Carbon Capture Supply Chain Trust

Country Lead

Smart Environment

The Challenge

A major mechanism needed to reach the EU’s goal of being an economy with net-zero greenhouse gas emissions will be carbon capture technologies. These technologies capture carbon either from the air (direct air capture) or via the transformation of solid (wet or dry) biomass (through pyrolysis, for instance) into solid products rich in carbon (for example, biochar). This stabilized carbon is then often confined in storage facilities, “locking” the captured carbon away. The locking away of solid carbon makes the whole process carbon net-negative.

The production chain of solidified carbon has a complex supply chain behind it, where many different actors are involved. For example, in the case of generating biochar out of biomass, first, a producer collects biomass (for example, a farmer collecting their dung). The biomass is then transported through a transport company to a chemical plant that transforms the biomass through a series of operations into biochar. The biochar is then distributed to different transport companies that bring it to their confinement locations. Additionally, there are analysis labs and sequesters that issue attestations about the quality of the generated biochar and oversee the carbon credit process.

This complex inter-organizational process is similar for all carbon capture value chains and, like all multi-participant supply chains, is highly susceptible to breaches of integrity. Today, regulation authorities already face large challenges verifying the correct execution of the processes.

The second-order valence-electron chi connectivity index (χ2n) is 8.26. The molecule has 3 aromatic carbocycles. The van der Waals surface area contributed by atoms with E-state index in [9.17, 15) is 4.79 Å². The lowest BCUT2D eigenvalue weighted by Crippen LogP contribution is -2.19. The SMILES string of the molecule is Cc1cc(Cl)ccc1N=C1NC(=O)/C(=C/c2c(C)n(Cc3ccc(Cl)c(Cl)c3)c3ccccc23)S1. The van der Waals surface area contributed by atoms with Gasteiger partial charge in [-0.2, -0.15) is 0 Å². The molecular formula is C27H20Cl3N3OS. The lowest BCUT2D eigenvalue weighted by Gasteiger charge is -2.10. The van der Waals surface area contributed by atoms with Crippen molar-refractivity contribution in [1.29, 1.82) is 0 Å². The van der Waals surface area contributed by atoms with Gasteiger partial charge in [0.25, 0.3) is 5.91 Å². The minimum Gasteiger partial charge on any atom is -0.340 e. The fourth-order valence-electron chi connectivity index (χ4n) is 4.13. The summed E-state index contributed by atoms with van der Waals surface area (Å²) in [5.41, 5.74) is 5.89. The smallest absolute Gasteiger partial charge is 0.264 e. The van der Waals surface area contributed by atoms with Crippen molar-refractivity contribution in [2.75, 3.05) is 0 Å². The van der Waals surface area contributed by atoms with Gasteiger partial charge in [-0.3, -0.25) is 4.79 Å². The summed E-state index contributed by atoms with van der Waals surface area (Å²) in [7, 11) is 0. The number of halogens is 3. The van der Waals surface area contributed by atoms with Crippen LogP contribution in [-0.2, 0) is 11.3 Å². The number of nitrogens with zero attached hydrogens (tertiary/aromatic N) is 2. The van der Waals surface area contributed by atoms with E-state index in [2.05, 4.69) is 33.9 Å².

The Solution

The innovative approach behind our experiment is not relying on a central authority to safeguard and “inject” trust in carbon certificates, but to use a decentralized approach where a set of independent actors can create attestation and in that way safeguard the process.

In contrast to existing solutions, CAST is focusing not on the certificate itself, but on the process that leads to the creation of the certificate. We store a hash of all context information associated with that digital town of objects process on the blockchain to ensure integrity. The data exchange itself is carried out using the FIWARE Context Broker and iSHARE.

Our approach for the validation and experiment itself is a high-fidelity end-to-end lab experiment that is a small-scale version of the real processes of such value chains. The different parties in the consortium take over the roles they would also have in the real world. This gives us instant validation of where the weak spots of the system are and lets us work very close to the real world and real processes.

Business Projections – Scalability

In order to market CO2 offset certificates, you need our platform, because otherwise, the incentivisation won’t work. Moreover, no one will transport biowaste over long distances (CO2 emissions). It is essential therefore that this concept of carbon production and storage functions decentrally and globally so that everyone can use it as a producer or buyer. Only in that way will the whole concept be scalable to a scale that is mandatory for our survival on the planet (meeting climate targets) – and that is 10Gt of carbon dioxide equivalents per year (equivalent to approx. 4 Gt of carbon/year) have to be sequestered.